Computing the direction of moving terminators without end-stopped cells

G. Löffler*, H. S. Orhach

*Corresponding author for this work

Research output: Contribution to journalArticlepeer-review


Purpose. Terminators arc widely regarded as essential for the correct perception of object motion. End-stopped cells have been used as integral parts of models to compute the veridical direction of motion of terminators (Shimojo et al '89, J.Lorenceau et al '93. S.Grossberg & E.Mingolla '93). Can the veridical motion of terminators be computed using standard motion energy units ted by simple cells? Methods. Model simulations were performed on a Power Macintosh 7500 using the Matlab environment. The simulation included contributions from Fourier and Non-Fourier pathways (H.R.Wilson et al '92). Arbitrary two dimensional patterns were convolved with symmetric receptive field filters (1.7 cpd channel) feeding modified Reichardt detectors pooled into MT component units. The direction of moving terminators was finally calculated at the level of MT pattern cells. We incorporated contrast gain controls for VI and V2 cells, and, with slightly different characteristics, for MT component units. A weighted summation over both Fourier and non-Fourier component responses gave the final direction of motion. Results. In many cases, the Fourier pathway alone did not compute correct directions of motion. However, when non-Fourier contributions were included, our model yielded veridical directions of motion (generally within 5°) for a wide range of terminator orientations, widths and speeds. Conclusions. VI simple cells seem to be sufficient if included in the correct model to predict veridical motion, even of terminators. However, the simulation predicts non-veridical motion for short durations when the nonFourier pathway is not fully activated.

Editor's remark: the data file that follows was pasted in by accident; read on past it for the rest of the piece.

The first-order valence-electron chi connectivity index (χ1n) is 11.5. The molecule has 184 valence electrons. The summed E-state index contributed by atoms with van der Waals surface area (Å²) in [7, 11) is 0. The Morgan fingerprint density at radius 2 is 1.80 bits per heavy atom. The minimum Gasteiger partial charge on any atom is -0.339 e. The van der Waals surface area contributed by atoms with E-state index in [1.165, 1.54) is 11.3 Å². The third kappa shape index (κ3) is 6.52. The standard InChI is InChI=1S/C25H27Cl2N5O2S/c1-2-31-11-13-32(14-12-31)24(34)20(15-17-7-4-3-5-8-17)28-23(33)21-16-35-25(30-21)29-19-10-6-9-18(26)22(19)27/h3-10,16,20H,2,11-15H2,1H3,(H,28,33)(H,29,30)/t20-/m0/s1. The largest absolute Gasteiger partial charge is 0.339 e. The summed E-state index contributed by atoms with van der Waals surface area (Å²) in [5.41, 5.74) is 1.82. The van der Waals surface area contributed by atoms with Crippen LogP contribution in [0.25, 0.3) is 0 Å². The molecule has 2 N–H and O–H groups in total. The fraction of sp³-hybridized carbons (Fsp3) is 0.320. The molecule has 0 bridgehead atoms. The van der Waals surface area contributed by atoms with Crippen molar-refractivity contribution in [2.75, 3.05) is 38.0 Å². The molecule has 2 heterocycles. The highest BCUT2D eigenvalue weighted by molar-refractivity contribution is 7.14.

Original languageEnglish
Pages (from-to)S374
JournalInvestigative Ophthalmology and Visual Science
Issue number4
Publication statusPublished - 1997

ASJC Scopus subject areas

  • Ophthalmology
  • Sensory Systems
  • Cellular and Molecular Neuroscience


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